She sits at the gate of the church of Our Lady of Guadalupe on Rome’s Via Aurelia, paper cup in her outstretched hand and eyes pleading with the well-dressed throng hurrying into Sunday Mass. Her clothes are shabby and layered for warmth against the chill of a gray October morning. On her lap is a small child bundled in a too-large coat. It is impossible to tell whether it is a boy or a girl. My steps slow slightly as I pass her. In my pocket is a single euro coin to drop into the collection basket, in my ears the Roman lament about the “gypsies.” “Why don’t they find jobs? They are young. They just don’t want to work.” I keep walking.
In the back of the church, banners and graphs urge donations for a new roof for the church. Posters remind parents of soccer practice, catechism, preparation for a youth pilgrimage, the need for information for the parish newsletter. In our modern pews, we are surrounded by the comforting ordinariness of middle-class life. Then the priest scores a goal with a well-aimed kick at our complacent practicality. Pope John Paul II, he relates, was once asked by a journalist, “Holy Father, do you know the cost of all the trips you are taking?” The pope’s gentle response: “My son, do you know the cost of a soul?"
The offertory collection is taken, but my coin stays in my pocket. I have decided to give it to the woman at the gate.
Outside the church, the sky has grown more threatening. I observe the worshipers as they exchange greetings, hurry to their cars, use their cell phones. An old man searches in his pocket for change to drop in a cup held by another shivering beggar, a thin dark-eyed woman whose baby sleeps in a rickety stroller. Now nearly everyone is gone.
I approach the woman with the older child and suddenly find myself praying, “Jesus, if You want me to say something to her, give me the words. No one wants to beg. If she is here, it is because she has no choice.” As I drop the coin into her cup, I drop to her eye level, almost to my knees. “What is your name?” I ask. Surprised at the question, she raises green almond-shaped eyes to mine. “Giulia,” she answers, then drops her gaze. “Where are you from?” I persist as gently as I can. “From Romania.”
“How long have you been here?"
“I arrived two weeks ago.”
Mindful of what I have been told about the beggars, I comment, “It’s hard to find work here in Rome, isn’t it?” Giulia’s eyes fill with tears that she turns to shake away. “Yes. I can’t find a job.”
I turn to the child on her knees, a girl of perhaps 5 years. “_Ciao, bella_. Hello, beautiful little girl. How are you?” The only sign that she has heard me is a widening of her deep chocolate eyes. She is silent and still as a fawn hidden by its mother in a forest thicket. “She doesn’t understand,” her mother tells me. The child holds my eyes with a silent, solemn stare. I wonder what it is she doesn’t understand. Is it Italian? Or her mother’s sadness? Or why she has to sit in the cold enduring the indifference of those who pass? Or is it hunger? There are so many things a child of 5 shouldn’t have to understand.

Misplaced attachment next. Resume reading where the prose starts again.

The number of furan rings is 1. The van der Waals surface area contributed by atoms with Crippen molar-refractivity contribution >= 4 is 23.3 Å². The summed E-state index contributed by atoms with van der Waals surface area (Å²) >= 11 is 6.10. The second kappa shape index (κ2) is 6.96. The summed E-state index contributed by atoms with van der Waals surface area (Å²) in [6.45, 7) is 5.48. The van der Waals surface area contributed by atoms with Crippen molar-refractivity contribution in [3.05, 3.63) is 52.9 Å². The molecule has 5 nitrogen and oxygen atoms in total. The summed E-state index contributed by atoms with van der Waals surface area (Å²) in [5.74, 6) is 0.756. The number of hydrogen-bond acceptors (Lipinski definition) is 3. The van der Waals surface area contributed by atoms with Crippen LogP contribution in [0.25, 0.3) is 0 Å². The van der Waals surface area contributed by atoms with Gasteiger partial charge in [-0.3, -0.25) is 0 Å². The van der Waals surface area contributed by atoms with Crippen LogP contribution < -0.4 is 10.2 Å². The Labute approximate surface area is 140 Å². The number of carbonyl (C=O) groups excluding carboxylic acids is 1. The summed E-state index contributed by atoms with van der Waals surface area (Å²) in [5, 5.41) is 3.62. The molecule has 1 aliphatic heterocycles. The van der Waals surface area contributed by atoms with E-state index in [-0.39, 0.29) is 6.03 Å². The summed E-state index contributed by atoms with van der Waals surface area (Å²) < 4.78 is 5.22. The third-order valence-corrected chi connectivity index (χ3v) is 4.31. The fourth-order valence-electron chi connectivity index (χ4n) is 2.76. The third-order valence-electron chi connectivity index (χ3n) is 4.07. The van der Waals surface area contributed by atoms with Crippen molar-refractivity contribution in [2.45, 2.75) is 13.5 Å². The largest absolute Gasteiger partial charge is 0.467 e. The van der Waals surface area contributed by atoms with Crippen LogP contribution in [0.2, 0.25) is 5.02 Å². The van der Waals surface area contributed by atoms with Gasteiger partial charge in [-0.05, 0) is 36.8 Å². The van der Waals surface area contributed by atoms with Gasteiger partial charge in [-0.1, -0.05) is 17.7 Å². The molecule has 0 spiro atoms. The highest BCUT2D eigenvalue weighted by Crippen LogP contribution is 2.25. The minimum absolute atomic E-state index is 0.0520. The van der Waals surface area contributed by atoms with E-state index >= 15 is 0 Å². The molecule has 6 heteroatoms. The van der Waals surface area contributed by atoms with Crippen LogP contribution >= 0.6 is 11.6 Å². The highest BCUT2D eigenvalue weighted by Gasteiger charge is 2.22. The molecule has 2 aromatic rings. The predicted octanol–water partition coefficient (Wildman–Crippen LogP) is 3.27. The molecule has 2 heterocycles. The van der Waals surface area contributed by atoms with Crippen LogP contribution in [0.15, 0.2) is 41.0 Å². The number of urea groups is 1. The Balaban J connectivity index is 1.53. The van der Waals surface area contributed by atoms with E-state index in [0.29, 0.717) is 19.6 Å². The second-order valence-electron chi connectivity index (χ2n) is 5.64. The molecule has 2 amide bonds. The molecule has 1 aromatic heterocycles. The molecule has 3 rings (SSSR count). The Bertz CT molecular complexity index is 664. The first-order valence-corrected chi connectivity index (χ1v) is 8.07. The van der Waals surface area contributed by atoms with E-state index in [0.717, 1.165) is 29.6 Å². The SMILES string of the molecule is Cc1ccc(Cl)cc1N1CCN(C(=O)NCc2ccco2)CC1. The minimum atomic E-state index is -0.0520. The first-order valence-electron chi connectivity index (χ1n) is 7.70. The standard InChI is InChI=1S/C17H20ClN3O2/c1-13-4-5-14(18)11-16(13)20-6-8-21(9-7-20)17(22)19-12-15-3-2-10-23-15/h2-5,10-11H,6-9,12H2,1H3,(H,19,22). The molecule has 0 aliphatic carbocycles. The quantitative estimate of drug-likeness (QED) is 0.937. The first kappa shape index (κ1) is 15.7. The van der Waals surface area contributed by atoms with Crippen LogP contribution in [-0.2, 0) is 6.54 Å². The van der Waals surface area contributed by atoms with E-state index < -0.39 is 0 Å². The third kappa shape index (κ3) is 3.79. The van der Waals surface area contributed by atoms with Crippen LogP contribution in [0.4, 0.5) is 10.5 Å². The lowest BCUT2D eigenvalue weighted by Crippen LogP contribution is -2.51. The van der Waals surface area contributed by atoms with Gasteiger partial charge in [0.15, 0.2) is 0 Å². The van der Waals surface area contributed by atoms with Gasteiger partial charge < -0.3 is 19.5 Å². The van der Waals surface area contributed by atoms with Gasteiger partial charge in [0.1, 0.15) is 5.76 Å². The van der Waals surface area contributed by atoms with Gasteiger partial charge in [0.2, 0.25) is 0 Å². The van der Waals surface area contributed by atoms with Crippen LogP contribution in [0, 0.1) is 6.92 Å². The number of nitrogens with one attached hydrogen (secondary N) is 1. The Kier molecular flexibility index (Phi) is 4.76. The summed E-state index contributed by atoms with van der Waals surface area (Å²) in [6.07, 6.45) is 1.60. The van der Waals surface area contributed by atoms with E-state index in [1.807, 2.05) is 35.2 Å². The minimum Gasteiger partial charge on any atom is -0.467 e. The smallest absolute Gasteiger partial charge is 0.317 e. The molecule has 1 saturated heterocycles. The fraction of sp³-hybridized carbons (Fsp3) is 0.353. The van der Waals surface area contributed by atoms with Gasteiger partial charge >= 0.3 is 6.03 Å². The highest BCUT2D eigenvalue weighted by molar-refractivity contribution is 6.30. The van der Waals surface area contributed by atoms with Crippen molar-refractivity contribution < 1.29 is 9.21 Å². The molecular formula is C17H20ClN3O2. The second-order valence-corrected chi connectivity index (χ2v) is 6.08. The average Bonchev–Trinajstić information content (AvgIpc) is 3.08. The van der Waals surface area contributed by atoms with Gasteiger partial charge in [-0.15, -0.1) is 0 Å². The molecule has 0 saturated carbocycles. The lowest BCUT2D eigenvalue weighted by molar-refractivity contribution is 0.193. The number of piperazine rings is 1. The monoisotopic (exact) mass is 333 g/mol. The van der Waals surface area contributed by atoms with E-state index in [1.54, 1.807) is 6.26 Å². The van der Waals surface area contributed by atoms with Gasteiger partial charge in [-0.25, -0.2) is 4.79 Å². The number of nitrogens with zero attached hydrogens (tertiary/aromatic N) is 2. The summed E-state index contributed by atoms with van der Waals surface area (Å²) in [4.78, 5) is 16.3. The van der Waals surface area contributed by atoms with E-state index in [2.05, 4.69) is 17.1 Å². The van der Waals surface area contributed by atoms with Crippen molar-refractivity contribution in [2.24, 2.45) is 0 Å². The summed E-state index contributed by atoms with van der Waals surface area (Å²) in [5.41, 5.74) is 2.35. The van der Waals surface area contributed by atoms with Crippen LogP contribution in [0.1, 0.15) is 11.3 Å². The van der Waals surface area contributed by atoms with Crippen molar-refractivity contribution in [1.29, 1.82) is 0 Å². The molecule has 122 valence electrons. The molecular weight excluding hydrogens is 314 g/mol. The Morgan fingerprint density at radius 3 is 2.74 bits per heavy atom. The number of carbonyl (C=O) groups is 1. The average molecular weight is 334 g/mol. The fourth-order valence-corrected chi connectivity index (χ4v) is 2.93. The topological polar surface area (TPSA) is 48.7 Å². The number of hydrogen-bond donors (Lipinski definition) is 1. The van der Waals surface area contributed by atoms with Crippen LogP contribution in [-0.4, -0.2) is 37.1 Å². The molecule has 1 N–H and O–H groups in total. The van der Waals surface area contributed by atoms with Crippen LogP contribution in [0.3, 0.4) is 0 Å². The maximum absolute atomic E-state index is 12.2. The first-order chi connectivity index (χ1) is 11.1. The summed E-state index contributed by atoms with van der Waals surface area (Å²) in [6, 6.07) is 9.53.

“Where do you live?” I prod. “In a baracca,” she says. I know these wooden shanties cobbled together by the homeless on the outskirts of the city. Not knowing what else to say, I tell her, “Your little girl is beautiful. I have five granddaughters at home, and two of them are 5 years old, just about her size.” Then I add, glancing at the cup still clutched in her right hand, “I wish I had something more with me to give to you.” “Thank you,” Giulia whispers. And then, “If you have any clothes, maybe you could bring them by. You can find me here on Sunday.” “I’m so sorry,” I explain. “I live in America, and I’m only here for a short visit. My grandchildren are far away.” Both of us are silenced, me by helplessness and Giulia by loss of hope.
As the rain begins to fall, I lay a hand on Giulia’s shoulder and wish her well. Rising, I give what I hope is a kind smile to the frightened angel on her lap, open my umbrella and begin the 20-minute walk that will take me to a warm house, to family and to a table overflowing with delicacies. Navigating the obstacle course of narrow sidewalks, I begin to understand why so few of us stop to talk with the beggars on the street, the homeless on the steps, Lazarus on our doorstep. It’s easier to walk by, to tell ourselves that they prefer begging to work. It is when we hear their voices, learn their names, see the tears they try to blink away that their suffering shatters our complacency. It is then that we begin to contemplate the cost of a soul.
Barbara Mangione recently retired from Notre Dame’s Department of Romance Languages and Literature after 15 years of teaching Italian and Spanish.